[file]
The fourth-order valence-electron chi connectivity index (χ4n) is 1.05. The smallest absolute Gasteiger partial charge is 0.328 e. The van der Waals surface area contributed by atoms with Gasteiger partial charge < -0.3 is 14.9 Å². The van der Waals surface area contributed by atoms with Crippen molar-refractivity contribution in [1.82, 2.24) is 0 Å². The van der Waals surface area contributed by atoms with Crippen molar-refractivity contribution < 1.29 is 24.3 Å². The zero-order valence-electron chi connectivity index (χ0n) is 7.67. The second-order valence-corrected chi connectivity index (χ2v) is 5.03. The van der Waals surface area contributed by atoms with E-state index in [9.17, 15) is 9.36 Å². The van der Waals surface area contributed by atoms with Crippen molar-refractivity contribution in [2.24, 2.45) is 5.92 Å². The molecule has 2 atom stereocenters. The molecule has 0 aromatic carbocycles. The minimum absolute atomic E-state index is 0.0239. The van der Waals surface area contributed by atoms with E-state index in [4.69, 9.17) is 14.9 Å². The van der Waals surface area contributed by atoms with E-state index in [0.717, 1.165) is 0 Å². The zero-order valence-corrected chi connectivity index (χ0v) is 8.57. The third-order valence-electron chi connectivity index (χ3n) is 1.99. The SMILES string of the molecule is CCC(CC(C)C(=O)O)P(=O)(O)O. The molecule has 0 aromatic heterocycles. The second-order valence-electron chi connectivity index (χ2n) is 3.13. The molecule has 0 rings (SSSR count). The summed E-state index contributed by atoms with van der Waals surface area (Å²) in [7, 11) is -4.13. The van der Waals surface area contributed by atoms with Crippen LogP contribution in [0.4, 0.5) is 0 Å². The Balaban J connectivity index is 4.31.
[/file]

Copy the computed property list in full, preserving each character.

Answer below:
The fourth-order valence-electron chi connectivity index (χ4n) is 1.05. The smallest absolute Gasteiger partial charge is 0.328 e. The van der Waals surface area contributed by atoms with Gasteiger partial charge < -0.3 is 14.9 Å². The van der Waals surface area contributed by atoms with Crippen molar-refractivity contribution in [1.82, 2.24) is 0 Å². The van der Waals surface area contributed by atoms with Crippen molar-refractivity contribution < 1.29 is 24.3 Å². The zero-order valence-electron chi connectivity index (χ0n) is 7.67. The second-order valence-corrected chi connectivity index (χ2v) is 5.03. The van der Waals surface area contributed by atoms with E-state index in [9.17, 15) is 9.36 Å². The van der Waals surface area contributed by atoms with Crippen molar-refractivity contribution in [2.24, 2.45) is 5.92 Å². The molecule has 2 atom stereocenters. The molecule has 0 aromatic carbocycles. The minimum absolute atomic E-state index is 0.0239. The van der Waals surface area contributed by atoms with E-state index in [4.69, 9.17) is 14.9 Å². The van der Waals surface area contributed by atoms with E-state index in [0.717, 1.165) is 0 Å². The zero-order valence-corrected chi connectivity index (χ0v) is 8.57. The third-order valence-electron chi connectivity index (χ3n) is 1.99. The SMILES string of the molecule is CCC(CC(C)C(=O)O)P(=O)(O)O. The molecule has 0 aromatic heterocycles. The second-order valence-electron chi connectivity index (χ2n) is 3.13. The molecule has 0 rings (SSSR count). The summed E-state index contributed by atoms with van der Waals surface area (Å²) in [7, 11) is -4.13. The van der Waals surface area contributed by atoms with Crippen LogP contribution in [0.4, 0.5) is 0 Å². The Balaban J connectivity index is 4.31.